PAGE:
The Worldview of Modern Age Artists

To truly understand the relationship between Christianity and the arts, the Christian must first understand that art reflects the worldview of the culture and its current philosophies. Music, theatre and literature, not only influence, but are influenced by popular thinking. The modern age was no different. As modern thinking drifted farther from a Biblical worldview, so did the art.

The descent of the arts from the church began with the descent of man from the church. The decent of man from the church, began with the development of humanism during the Renaissance. Although the Reformation tried to react against humanism, and made some important strides, the descent into “societal secularization,” had already begun. In the God Who is There, Frances Schaeffer writes that there were four philosophers which created the modern age thinking.

Jean Jacques Rousssau’s Noble Savage and Immanuel Kant’s Subjective Experience

Beginning with Jean-Jacques Rousseau, the shift came because humanism largely failed to provide the answers people needed. The new answer was there was no unified answer. Rousseau created, “The Noble Savage.” The noble savage concept states that humanity is perfect, but society corrupts. He wrote that man should have absolute freedom. At the micro level, this sounded great, but the problem came when this was applied at the macro level. It leads to anarchy. His concept, however, of autonomous freedom, the concept behind the Bohemian movement, was later revised into the hippie movement of the 1960s.

Rousseau influenced the thinking of David Hume, and John Wolfgang von Goethe. Hume said truth could not be understood by reason, but by human experience. Goethe said nature is the way to determine truth. These philosophers turned away from the Renaissance/Enlightenment ideas of reason, and emphasized emotion as the guide for human behavior. As such, they become the heroes of the Romantic Movement.

Immanuel Kant is the second of the four men. He said we can only know what we experience. Reason is inadequate for us to understand the world around us, including God.

Wilhelm Hegel and the Loss of Absolutes

German philosopher Wilhelm Friedrich Hegel said there were no absolutes, only extremes, which he called thesis and antithesis. Morality and meaning must be derived by a synthesis of these extremes.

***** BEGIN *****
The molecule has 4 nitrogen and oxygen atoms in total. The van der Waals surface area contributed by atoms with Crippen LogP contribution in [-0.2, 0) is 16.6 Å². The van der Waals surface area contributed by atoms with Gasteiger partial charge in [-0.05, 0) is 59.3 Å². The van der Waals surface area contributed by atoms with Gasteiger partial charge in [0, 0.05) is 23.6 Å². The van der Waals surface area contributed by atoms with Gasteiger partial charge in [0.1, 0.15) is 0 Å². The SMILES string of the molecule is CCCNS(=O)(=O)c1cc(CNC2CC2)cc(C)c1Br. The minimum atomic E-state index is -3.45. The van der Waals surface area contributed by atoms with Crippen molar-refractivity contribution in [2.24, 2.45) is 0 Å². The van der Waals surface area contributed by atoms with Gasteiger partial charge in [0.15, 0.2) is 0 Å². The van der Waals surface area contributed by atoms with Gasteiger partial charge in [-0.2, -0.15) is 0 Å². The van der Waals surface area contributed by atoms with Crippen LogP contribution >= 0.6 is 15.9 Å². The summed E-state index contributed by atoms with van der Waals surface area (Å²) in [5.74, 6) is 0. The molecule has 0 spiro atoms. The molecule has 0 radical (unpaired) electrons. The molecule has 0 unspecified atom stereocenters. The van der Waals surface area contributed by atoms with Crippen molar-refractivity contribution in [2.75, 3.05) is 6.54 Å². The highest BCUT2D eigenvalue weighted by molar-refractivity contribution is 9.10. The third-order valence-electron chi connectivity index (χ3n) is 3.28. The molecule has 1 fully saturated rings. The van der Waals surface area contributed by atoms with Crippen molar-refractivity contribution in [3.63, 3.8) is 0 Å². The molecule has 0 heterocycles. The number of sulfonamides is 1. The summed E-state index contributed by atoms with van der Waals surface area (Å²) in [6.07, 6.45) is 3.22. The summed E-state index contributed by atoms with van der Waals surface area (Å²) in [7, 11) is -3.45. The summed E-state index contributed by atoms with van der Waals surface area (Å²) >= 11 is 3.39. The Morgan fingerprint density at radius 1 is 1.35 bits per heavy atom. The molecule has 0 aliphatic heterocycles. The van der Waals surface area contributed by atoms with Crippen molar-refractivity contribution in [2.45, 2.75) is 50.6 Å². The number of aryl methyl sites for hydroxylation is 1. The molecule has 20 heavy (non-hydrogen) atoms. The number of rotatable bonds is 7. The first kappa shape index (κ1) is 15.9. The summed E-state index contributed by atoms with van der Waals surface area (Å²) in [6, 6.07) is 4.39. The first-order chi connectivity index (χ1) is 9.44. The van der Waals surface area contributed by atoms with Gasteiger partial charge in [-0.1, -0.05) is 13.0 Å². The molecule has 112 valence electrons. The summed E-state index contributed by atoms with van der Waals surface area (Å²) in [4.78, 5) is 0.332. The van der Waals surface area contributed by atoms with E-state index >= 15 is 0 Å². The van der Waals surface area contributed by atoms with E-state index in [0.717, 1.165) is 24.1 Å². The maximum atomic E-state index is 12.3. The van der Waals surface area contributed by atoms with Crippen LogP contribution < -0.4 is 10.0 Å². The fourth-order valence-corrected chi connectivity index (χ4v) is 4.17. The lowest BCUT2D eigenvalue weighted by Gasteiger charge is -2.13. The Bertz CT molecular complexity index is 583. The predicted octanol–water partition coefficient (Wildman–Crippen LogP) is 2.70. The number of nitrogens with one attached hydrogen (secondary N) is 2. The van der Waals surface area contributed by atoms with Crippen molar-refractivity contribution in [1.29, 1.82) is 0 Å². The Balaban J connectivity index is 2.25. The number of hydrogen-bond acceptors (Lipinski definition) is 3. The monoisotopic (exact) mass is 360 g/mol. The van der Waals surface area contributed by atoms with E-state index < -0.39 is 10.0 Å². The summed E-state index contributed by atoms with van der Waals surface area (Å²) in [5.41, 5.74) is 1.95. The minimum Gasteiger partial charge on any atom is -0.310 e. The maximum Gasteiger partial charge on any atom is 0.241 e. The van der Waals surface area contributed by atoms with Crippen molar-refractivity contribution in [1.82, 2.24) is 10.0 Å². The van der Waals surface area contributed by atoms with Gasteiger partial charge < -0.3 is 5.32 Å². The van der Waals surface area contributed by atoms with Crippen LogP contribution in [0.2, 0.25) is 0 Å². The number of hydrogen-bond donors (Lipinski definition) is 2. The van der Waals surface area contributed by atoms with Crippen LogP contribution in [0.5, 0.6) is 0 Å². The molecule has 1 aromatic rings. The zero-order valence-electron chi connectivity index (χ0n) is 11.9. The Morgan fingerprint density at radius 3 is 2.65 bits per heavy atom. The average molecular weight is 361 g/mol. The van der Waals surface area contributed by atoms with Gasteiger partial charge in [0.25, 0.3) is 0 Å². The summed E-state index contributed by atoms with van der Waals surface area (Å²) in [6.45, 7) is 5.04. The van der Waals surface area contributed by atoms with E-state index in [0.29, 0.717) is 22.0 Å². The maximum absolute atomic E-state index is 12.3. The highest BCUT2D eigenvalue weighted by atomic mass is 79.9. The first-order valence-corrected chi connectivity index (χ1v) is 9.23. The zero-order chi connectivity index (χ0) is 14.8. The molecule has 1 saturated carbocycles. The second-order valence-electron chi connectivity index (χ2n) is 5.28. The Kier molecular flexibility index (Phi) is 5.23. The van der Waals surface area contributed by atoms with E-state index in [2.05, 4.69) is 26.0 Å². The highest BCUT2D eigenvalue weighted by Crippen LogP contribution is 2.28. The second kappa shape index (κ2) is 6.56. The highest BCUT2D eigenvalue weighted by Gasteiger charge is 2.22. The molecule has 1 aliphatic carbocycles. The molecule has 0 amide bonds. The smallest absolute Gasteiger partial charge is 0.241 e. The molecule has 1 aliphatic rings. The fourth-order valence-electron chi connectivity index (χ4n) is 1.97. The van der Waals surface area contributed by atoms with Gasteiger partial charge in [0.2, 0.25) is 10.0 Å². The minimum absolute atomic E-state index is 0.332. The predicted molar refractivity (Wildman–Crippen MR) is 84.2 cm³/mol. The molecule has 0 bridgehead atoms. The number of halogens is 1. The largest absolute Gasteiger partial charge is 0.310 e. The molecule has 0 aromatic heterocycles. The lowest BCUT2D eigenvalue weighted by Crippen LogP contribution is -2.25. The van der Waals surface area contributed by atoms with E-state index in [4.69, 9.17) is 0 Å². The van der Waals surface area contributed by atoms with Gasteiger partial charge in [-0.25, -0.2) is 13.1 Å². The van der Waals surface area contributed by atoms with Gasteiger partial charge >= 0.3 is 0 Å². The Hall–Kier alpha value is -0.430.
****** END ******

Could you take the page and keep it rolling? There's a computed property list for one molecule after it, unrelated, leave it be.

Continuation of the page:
According to Schaeffer, Hegel’s philosophy leads to an infinite division of thesis and antithesis, and so man and the universe are constantly changing.

Soren Kierkegaard and the Leap of Faith

The final philosopher influencing reason in the modern age was Danish philosopher Soren Kierkegaard. Kierkegaard’s theory was that one cannot arrive at a moral conclusion, or meaning through reason. One had to take a “leap of faith.” Schaeffer writes, “As a result of this, from that time on, if rationalistic man wants to deal with the really important things in life, (such as purpose, significance, the validity of love), he must discard rational thought about them, and take a gigantic, non-rational leap of faith.”

Kierkegaard has been called the father of modern thinking, and the father of modern existentialism. Out of his thinking, flowed the existentialist teachings of Karl Jaspers, Albert Camus, Jean-Paul Sartre, and Martin Heidegger. Jaspers said that life, in and of itself, has no intrinsic meaning. In order to find meaning and significance in life, one must search for this spiritual, individualized, “final experience.” This deeply emotional moment, that cannot be communicated. This would validate one’s own existence.

The Effects of Existentialism and the Loss of Meaning

Sartre and Camus, the most well known French existentialists, said that life and existence are absurd. There is no meaning to be found, one can only authenticate oneself through acts of will. Heidegger explained significance in the form of angst and dread causes people to move and act, thus validating their existence.

In the 1880’s, Friedrich Nietzsche wrote an essay in which a watchmen cried out, “God is dead, we have killed God.” The idea was that modern technology had killed the need for God. Humans had become like God and eradicated the need for him.

However, according to Schaffer, there was a deeper pattern at work. In The God Who is There, he wrote that human thinking had descended away from God so gradually yet so completely, that Nietzsche’s thinking logically flowed out of existentialism. After all, he wrote, if everything is subjective, then there are no absolutes. If there are no absolutes, how can there be God? God is an absolute.

This is the modern age. This is what people were thinking, discussing, and feeling. This fragmented views of life that philosophers Rousseau, Kant, Hegel and Kierkegaard all postulated, became the framework from which modern age artists drew their ideas. To understand the fragmented relationship between Christianity and the arts, the Christian must understand the collective paradigm shift occurring within philosophy.


Frances A. Schaeffer, The God Who Is There, (InterVarsity Press, 1968)

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